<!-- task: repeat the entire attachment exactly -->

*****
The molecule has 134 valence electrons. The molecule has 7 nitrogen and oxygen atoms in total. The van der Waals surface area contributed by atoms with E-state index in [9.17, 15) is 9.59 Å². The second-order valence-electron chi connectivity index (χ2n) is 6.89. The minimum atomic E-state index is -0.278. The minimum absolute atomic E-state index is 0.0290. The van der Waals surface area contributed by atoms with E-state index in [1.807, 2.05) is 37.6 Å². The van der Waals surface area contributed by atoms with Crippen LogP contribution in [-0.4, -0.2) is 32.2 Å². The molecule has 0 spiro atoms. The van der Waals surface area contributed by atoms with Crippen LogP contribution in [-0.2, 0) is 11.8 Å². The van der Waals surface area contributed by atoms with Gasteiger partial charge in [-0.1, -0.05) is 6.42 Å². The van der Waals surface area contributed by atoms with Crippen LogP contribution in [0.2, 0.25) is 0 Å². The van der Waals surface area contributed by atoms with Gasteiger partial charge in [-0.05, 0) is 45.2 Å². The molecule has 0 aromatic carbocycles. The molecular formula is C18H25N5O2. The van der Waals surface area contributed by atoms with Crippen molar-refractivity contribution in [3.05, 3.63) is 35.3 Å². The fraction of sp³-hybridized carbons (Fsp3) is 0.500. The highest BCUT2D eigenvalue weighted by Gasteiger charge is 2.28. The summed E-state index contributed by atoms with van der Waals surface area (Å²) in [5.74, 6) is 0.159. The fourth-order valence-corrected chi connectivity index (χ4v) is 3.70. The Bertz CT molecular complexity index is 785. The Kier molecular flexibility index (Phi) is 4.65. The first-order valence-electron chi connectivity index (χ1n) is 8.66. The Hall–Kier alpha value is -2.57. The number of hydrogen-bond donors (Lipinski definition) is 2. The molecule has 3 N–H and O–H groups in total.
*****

The molecule has 134 valence electrons. The molecule has 7 nitrogen and oxygen atoms in total. The van der Waals surface area contributed by atoms with E-state index in [9.17, 15) is 9.59 Å². The second-order valence-electron chi connectivity index (χ2n) is 6.89. The minimum atomic E-state index is -0.278. The minimum absolute atomic E-state index is 0.0290. The van der Waals surface area contributed by atoms with E-state index in [1.807, 2.05) is 37.6 Å². The van der Waals surface area contributed by atoms with Crippen LogP contribution in [-0.4, -0.2) is 32.2 Å². The molecule has 0 spiro atoms. The van der Waals surface area contributed by atoms with Crippen LogP contribution in [-0.2, 0) is 11.8 Å². The van der Waals surface area contributed by atoms with Gasteiger partial charge in [-0.1, -0.05) is 6.42 Å². The van der Waals surface area contributed by atoms with Crippen LogP contribution in [0.2, 0.25) is 0 Å². The van der Waals surface area contributed by atoms with Gasteiger partial charge in [-0.05, 0) is 45.2 Å². The molecule has 0 aromatic carbocycles. The molecular formula is C18H25N5O2. The van der Waals surface area contributed by atoms with Crippen molar-refractivity contribution in [3.05, 3.63) is 35.3 Å². The fraction of sp³-hybridized carbons (Fsp3) is 0.500. The highest BCUT2D eigenvalue weighted by Gasteiger charge is 2.28. The summed E-state index contributed by atoms with van der Waals surface area (Å²) in [5.74, 6) is 0.159. The fourth-order valence-corrected chi connectivity index (χ4v) is 3.70. The Bertz CT molecular complexity index is 785. The Kier molecular flexibility index (Phi) is 4.65. The first-order valence-electron chi connectivity index (χ1n) is 8.66. The Hall–Kier alpha value is -2.57. The number of hydrogen-bond donors (Lipinski definition) is 2. The molecule has 3 N–H and O–H groups in total.